While small on a global scale, analysts and activists say the exports bring in millions of dollars a day to Assad's government, accounting for perhaps 30 percent of its income.

With Maersk and other tankers no longer sailing from the Syrian coast to European ports, the Assad government was forced to turn east to find new buyers in Asia for its heavy crude, facing the prospect of increased shipping costs and forced sales at discounted rates, as customers looked to take advantage of the political situation to get a cheap deal. 

With the regime no longer able to deal in dollars due to U.S. sanctions and with MasterCard and Visa no longer working in Syria, businessmen in Damascus reported a palpable sense of growing isolation.

“It feels really restricted here now,” said the Syrian businessman. “I can’t use any of my international cards and I can hardly leave Damascus. It might be all psychological, but it impacts the way you view the Syrian economy. Some of my biggest clients just don’t travel here anymore.”

Security forces on retainer

Diplomats, businessmen and analysts agree that the last to feel any of the economic pain in Syria will be the security forces on whose brutal suppression of pro-democracy protests the Assad regime has relied to maintain its grip on power.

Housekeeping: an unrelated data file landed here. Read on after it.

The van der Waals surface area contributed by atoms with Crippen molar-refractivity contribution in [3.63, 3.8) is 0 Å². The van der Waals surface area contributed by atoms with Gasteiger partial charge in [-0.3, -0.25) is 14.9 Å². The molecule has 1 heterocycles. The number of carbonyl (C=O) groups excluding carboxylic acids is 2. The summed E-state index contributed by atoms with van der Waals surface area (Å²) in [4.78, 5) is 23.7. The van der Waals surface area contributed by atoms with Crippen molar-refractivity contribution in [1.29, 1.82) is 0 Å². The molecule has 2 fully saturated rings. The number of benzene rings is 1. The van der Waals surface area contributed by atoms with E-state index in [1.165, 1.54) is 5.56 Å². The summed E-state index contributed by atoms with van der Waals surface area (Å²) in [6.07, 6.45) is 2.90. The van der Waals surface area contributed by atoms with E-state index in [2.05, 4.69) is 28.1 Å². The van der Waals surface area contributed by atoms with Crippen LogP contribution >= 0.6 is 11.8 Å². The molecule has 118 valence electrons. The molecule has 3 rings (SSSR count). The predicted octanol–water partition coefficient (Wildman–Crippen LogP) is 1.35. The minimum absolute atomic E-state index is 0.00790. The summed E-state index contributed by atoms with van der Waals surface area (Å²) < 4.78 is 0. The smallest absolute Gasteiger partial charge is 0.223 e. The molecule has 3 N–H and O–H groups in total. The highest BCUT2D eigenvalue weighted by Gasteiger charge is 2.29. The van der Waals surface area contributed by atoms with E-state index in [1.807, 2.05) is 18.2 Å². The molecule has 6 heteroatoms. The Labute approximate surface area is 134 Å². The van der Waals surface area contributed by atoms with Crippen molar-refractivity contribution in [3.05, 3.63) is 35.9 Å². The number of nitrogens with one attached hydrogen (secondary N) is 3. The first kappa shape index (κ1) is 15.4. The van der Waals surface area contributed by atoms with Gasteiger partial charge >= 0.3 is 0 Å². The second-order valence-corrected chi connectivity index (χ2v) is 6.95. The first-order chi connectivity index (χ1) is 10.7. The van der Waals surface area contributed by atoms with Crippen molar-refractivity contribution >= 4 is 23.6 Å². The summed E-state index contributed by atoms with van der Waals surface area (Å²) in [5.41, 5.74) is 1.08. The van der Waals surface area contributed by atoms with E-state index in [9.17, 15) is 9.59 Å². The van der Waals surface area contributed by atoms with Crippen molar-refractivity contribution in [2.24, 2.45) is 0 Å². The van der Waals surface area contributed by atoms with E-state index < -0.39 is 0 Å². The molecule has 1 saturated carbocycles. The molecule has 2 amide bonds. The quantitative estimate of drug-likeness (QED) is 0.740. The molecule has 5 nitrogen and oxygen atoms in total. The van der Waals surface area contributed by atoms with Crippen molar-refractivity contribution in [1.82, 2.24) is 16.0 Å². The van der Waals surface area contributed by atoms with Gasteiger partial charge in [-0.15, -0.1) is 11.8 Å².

Plainclothes security forces now receive daily cash bonuses to keep them motivated as they kill and torture protesters, they said.

Shabiha, the ultra-loyal pro-Assad thugs who opposition activists estimate number in the tens of thousands, are reported to earn the most, receiving daily bonuses between $30 and $100 for each operation. They can earn up to $5,000 a month, according to opposition figure Habib Saleh who has studied the shabiha, a staggering sum in a country where the average salary is $200.

With such financial incentives, few see Assad’s plainclothes security forces crumbling any time soon, even as the economy continues to hurt ordinary people.

“In the coming three months investor confidence will weaken further,” said Khaled. “But normal people are patient. They say we have a goal we want to reach and we have already paid a price in blood. We don’t have a problem paying for it now in money.”

The fear, said a Western diplomat, is that while the opposition remains divided and without a clear political platform, the regime will be able to convince most Syrians that the pain in their pockets is the fault of foreign powers, and that only the Assad system can deliver stability amid the chaos.

“If the government does an effective propaganda on making it all about external interference, it’s no given that the economy will be the thing to bring down the regime,” said the diplomat. 

“If there is no credible opposition alternative, people will chose to believe the regime and hunker down and weather the storm.”